5 Things Sales Managers Should Never Say To A Salesperson

Written by Sean McPheat | Linkedin thumb

Frustration manNo matter how long you’ve been associated with sales, you’ll never know it all even if you have been on the most advanced Sales Management Training Courses.

We’ve worked with sales managers and directors who have been involved in sales all their working lives, sometimes over 40 years, and the evidence of bad leadership exists in the wastelands of their past, through poor motivational techniques, overload of their teams and a determination to prove no-one is as good as they are.

This can be the result of hardening of the attitudes or simply an inattention to their emotional intelligence, or a plethora of other reasons.

Whatever the case, a sales manager needs to watch how they communicate with their salespeople.

Here are five things you would never hear a sales manager say to the people who are their bread and butter:

1) When I was selling, I would never have done that

OK, it may be true that at one time you were a better salesperson than your team member.

But these words not only demoralise the person, but also inhibit future creativity.

It makes their self-esteem fall through the floor, as they feel criticised and embarrassed.

We know you mean well, but these words simply don’t hack it for the sales person.

2) Why can’t you do it like xxx?

This again undermines their confidence.

It follows the age-old ‘why can’t you study like your sister?’ from your parents when you were young.

That other person may be performing better but they don’t have the same roots as the person you’re talking to.

Besides, how will it make this salesperson feel about their peer?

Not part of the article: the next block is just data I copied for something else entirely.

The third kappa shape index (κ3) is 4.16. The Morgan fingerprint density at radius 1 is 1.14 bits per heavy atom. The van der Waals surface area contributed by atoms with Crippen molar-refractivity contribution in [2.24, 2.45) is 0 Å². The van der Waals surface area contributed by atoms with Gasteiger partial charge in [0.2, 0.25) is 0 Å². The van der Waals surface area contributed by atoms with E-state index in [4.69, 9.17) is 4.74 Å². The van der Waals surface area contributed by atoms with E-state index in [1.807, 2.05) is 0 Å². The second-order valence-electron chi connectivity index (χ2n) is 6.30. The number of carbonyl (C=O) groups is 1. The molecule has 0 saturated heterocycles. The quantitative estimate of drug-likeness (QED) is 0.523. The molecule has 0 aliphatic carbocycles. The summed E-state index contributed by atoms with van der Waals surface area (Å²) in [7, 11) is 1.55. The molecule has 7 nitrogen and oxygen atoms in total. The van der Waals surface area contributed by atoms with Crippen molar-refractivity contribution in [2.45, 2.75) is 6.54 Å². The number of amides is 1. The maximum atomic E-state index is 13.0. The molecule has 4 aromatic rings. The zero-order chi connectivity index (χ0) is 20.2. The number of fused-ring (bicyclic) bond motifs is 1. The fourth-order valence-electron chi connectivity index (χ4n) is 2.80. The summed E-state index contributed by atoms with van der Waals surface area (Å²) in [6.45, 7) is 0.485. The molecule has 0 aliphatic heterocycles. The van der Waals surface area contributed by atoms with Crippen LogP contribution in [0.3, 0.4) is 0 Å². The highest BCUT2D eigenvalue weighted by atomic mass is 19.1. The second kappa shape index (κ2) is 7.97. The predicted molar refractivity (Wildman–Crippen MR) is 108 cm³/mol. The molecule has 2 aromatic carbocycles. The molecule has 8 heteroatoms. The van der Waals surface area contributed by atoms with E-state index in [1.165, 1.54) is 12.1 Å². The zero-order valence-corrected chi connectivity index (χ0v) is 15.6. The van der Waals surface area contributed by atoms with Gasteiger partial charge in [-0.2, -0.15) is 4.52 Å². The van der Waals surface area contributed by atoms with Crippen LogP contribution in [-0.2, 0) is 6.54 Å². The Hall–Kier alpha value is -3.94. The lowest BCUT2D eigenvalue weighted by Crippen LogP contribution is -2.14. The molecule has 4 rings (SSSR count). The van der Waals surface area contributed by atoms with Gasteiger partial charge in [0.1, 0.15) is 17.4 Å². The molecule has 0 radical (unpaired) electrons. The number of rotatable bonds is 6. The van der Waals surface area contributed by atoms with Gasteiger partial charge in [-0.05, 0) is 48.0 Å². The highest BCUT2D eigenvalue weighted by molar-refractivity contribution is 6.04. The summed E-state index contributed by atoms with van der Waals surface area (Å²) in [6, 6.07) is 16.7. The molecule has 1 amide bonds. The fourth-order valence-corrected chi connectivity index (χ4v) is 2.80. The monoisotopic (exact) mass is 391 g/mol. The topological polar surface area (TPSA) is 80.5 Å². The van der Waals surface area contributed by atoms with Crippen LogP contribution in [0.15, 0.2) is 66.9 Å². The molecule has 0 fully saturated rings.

Will it enhance teamwork and collaboration?

I seriously doubt it!

3) Don’t blame me. This is company policy

Passing the buck like that is making the salesperson feel they are the victim again, and nothing can be done to deal with it.

Blaming company policy, or your boss, or legislation changes only puts more pressure on people to conform, you want people who have creative ideas and innovative thoughts to build the future direction.

This statement does the opposite

4) It’s always been done that way

So you’re saying there’s never any progress or improvements necessary in your department, and if you think you can develop business in a different way then you’re in the wrong place!

Yes, this will kill growth and forward thinking better than a kick in the teeth!

5) If you don’t like it, go somewhere else. There are plenty of others out there who can do your job

Is this supposed to motivate a salesperson?

Are you trying to get the person to now say ‘Wow, you’re right, this really is a great job and I’m sorry I even had a negative thought about it!”?

Well, it certainly won’t happen if you try this classic phrase from the bottom drawer!

Remember, what you say will stay a long time in the salesperson’s mind.

It will drive them straight to the job websites if you insist on belittling them and demeaning their self-worth.

Instead, think first about what you’re trying to achieve with your communication.

Analyse what effect your words will have before you say them.

Build a more positive outlook by considering the person’s behavioural style and work with them on the solution, not the problem.

That way, you’ll never say things to your salesperson that will demoralise or dishearten them.

Happy Selling!


Sean McPheat

Sean McPheat
Managing Director

MTD Sales Training | Image courtesy of Big Stock Photo

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Originally published: 26 February, 2018

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